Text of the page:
What Is Non Invasive Ventilation and How It Can Help Patients

Non Invasive Ventilation

Last Updated on June 2, 2023 by

Managing acute respiratory failure had been a nightmare for many Australian patients a couple decades until more convenient and affordable solutions were introduced in the medical industry. And if you are an aspiring UCAT course student, you must know these things beforehand. Needless to say, suffering from acute respiratory failure or other related respiratory complications for that matter is an overwhelming experience, which is why it is important to manage and treat it before it gets even worse. Fortunately, various medical solutions were introduced to patients in an aim to alleviate their pain and suffering. In the past several years one particular ventilatory support solution has gained so much popularity in developed countries including Australia, and this is no other than non invasive ventilation or simply NIV.

The success of using NIV for managing both acute and chronic respiratory problems started in the 1980s and many medical institutions started to pick it up from then on. Today, this ventilatory support technique has become one of the most trusted methods Australian patients choose. NIV involves the administration of ventilatory support that differs from its invasive counterparts like endotracheal tube and tracheostomy tube. NIV does not use invasive artificial airway, which makes it unique and different from other ventilatory support methods. Because of the cutting-edge features of NIV, many hospitals, aged care facilities, medical centres, and clinics turned to NIV instead of traditional invasive ventilation.

While NIV has become an integral part of patient care management for hospital patients, its flexibility and ease of use have made it useful for home setting. Many home patients suffering from acute and chronic respiratory problems are entrusting their needs to NIV. With physician’s recommendations and advice, home patients can purchase their own NIV device for home use.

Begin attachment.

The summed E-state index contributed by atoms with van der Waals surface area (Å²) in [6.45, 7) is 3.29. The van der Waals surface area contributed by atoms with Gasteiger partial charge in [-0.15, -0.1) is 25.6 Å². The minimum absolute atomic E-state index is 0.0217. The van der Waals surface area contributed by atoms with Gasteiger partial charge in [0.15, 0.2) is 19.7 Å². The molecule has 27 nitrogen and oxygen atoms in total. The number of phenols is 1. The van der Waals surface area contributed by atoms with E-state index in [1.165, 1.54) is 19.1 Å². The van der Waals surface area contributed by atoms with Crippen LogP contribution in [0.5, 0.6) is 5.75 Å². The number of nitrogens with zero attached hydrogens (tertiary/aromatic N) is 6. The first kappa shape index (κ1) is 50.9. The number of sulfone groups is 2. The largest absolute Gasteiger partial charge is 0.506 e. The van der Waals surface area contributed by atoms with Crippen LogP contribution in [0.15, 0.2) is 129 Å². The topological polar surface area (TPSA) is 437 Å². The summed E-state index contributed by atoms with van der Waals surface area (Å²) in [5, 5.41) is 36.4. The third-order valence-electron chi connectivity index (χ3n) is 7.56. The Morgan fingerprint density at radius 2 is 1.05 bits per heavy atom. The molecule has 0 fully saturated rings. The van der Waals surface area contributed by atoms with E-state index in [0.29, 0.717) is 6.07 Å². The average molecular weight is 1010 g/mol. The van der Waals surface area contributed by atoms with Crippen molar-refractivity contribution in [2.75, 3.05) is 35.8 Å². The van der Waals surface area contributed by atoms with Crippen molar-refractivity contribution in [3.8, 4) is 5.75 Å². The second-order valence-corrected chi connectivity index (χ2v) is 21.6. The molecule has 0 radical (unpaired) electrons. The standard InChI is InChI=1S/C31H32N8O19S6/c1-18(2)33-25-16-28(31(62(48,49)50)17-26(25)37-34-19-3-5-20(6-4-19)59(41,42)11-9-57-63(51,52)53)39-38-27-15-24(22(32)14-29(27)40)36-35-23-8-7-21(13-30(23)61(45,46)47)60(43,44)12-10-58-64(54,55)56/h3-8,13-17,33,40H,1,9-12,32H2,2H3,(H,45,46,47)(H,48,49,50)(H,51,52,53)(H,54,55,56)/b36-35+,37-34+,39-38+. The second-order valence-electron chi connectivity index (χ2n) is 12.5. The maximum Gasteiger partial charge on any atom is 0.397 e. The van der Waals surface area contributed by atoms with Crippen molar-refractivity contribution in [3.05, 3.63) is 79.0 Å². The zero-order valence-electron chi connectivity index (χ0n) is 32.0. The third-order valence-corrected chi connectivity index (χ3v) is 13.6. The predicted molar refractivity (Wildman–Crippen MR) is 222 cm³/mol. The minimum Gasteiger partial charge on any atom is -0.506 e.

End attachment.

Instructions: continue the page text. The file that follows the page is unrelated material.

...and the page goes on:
According to UCAT course professors and medical practitioners, non invasive ventilation is quickly becoming more popular in Australia because of its ease of use and effectiveness, but many patients are still yet to discover how it works. If you are not yet aware how NIV works and how it will affect your respiratory problems, then the things listed below may help you. Below are the things you may expect when using NIV device for the first time.

  • When using NIV device for the first time, you may feel uncomfortable and awkward – this is completely natural as you are not used to wearing it. You may notice unusual pressure while breathing, which is likewise natural. It is advisable for first-time users to focus on pushing out the air while breathing out instead of focusing on the unusual pressure.
  • It is discouraged to open your mouth while using NIV because air will leak from your mouth, which will make you feel uncomfortable. When you wake up with your mouth open, you may feel air rushing from your mouth, which is normal for patients using NIV. Instead of closing your mouth, it is advisable to go back to sleep.
  • You may feel dryness in your mouth and nose while using NIV, and this experience is more common during winter or cold weather. If this feeling persists, it is advisable to consult with your therapist or physician. Your physician or therapist may advise you to add humidifier in your system to counter the dryness in your mouth and nose.

The rule of thumb in using non invasive ventilation in home setting is to regularly consult your therapist. If you are feeling uneasy, unpleasant, and uncomfortable using the device, your second nature should be is to contact your therapist. If you wish to know more about NIV, don’t hesitate to contact a respiratory therapist or a respiratory physician for more information.

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